Coyote scat, conveniently deposited on the trail, was examined but wisely not handled. A faded red fox ‘valentine’ scat sprinkled with pheromone-laden urine had mating season written all over it.

But this trip wasn’t only about animals in winter, as intriguing as they are. The forests and the very tree species that make them up were not given short shrift. The importance of “cavity” trees for nesting and denning,”mast” trees for food production, “pioneer” species like the aspens and birches in forest establishment and succession were discussed as we passed through open hardwoods, mixed forests, and dense cedar stands.

Large and small we examined them all: huge, open-grown maples called ‘wolf’ trees, and sticks set into the ice as tip-ups. Some of nature’s bounty we ate: edible but bland basswood buds, and remnants of wild grapes. Some we sniffed, like the sulfur-yellow, spicy buds of bitternut hickory.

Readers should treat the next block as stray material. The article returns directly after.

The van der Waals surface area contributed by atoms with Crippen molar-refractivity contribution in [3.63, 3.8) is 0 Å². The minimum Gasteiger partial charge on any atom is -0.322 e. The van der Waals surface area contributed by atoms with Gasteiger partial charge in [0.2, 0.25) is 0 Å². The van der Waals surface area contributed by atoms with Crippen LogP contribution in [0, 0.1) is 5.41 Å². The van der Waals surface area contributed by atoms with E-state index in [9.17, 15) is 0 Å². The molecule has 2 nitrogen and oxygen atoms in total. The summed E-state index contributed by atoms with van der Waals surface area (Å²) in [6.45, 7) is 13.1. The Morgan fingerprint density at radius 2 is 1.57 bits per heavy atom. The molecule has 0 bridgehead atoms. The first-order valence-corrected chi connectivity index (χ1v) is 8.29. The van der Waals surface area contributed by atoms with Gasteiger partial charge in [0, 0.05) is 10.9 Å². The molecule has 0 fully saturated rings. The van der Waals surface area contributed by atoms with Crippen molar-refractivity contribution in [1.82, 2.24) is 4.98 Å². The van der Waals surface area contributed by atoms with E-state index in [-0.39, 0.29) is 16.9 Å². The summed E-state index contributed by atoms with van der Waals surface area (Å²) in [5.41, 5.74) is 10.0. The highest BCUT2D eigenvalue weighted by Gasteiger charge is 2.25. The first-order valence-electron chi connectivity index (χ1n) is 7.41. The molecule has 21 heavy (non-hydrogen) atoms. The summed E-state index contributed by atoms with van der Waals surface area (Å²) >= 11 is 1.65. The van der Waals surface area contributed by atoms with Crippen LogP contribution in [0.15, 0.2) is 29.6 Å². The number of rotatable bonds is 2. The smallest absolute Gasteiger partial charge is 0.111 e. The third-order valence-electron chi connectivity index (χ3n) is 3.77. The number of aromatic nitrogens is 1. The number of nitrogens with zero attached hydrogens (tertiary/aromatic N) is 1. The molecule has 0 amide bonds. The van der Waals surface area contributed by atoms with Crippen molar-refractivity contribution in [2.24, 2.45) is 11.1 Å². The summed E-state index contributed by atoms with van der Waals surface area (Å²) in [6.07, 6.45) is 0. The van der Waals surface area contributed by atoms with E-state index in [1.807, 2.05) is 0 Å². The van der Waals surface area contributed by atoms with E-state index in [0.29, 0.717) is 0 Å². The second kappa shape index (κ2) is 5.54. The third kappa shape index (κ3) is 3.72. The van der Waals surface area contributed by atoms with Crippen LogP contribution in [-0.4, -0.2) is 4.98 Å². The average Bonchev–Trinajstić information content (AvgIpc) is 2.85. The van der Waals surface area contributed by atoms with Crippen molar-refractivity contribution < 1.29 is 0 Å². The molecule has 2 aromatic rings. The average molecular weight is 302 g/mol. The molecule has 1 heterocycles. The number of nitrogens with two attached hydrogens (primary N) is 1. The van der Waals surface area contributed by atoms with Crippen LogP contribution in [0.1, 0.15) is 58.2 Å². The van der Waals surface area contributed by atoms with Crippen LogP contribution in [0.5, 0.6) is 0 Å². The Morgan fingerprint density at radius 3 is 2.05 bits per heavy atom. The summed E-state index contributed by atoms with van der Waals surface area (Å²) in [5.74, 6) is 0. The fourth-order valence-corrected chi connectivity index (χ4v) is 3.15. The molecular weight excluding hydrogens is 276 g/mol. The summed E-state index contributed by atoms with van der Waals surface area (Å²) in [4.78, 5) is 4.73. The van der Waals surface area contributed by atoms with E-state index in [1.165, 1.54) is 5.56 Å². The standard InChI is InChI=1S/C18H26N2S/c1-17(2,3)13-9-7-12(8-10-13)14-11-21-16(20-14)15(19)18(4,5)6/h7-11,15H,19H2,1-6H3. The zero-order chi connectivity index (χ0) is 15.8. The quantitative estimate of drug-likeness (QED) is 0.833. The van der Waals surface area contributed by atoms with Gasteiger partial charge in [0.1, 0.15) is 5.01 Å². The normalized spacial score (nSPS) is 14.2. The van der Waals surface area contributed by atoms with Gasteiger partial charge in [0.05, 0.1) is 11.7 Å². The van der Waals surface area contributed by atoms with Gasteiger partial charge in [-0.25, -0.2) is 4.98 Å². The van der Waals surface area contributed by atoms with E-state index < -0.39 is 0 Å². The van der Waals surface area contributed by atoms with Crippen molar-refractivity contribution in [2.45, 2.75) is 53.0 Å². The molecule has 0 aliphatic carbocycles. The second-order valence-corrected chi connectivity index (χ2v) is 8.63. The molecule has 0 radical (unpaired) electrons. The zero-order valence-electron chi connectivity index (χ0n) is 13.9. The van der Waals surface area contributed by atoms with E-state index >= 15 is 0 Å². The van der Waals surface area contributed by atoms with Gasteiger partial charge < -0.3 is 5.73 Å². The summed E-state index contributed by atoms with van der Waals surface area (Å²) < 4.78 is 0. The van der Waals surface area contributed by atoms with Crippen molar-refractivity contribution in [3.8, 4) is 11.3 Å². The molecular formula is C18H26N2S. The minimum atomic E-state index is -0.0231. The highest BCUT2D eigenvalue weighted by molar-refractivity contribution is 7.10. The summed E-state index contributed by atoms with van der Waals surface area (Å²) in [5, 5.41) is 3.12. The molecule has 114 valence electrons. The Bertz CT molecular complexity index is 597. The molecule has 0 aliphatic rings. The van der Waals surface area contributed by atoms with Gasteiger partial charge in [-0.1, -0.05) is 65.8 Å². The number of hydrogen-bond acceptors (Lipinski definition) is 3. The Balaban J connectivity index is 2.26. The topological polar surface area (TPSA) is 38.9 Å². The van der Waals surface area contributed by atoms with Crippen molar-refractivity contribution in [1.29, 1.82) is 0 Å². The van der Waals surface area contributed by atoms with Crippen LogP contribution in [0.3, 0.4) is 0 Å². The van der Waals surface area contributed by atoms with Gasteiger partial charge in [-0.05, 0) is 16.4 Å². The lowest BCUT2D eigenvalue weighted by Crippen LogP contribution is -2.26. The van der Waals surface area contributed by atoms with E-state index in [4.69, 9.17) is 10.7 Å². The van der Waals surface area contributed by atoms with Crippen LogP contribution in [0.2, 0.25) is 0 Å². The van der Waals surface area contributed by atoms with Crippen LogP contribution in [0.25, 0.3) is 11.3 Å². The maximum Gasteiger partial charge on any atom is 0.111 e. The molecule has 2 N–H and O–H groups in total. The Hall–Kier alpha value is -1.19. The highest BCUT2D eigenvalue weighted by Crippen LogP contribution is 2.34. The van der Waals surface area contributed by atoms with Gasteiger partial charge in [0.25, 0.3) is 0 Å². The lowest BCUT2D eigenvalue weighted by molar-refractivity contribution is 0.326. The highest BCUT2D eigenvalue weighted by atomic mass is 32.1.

But the best “sighting” of all we saved for the last— a freshly-made roughed grouse trail, replete with jolting landing and frenzied take-off. “Professor Partridge” pounced on this evidence, and as he told the story laid out there in the snow, he beamed. As the shadows lengthened we headed back, passing a clump of white birches heavy with catkins. Spring was nigh. Then we spotted the Robinson’s ridge-top home.

Mary and Howard welcomed us in to as fine a “little late lunch” as I’ve ever seen: platters and tureens and slow cookers brimming with delicacies. What congenial hosts! What a field trip! For information on upcoming nature walks and other MVFN events visit www.mvfn.ca or contact Program Chair Joyce Clinton at 613-257-4879 or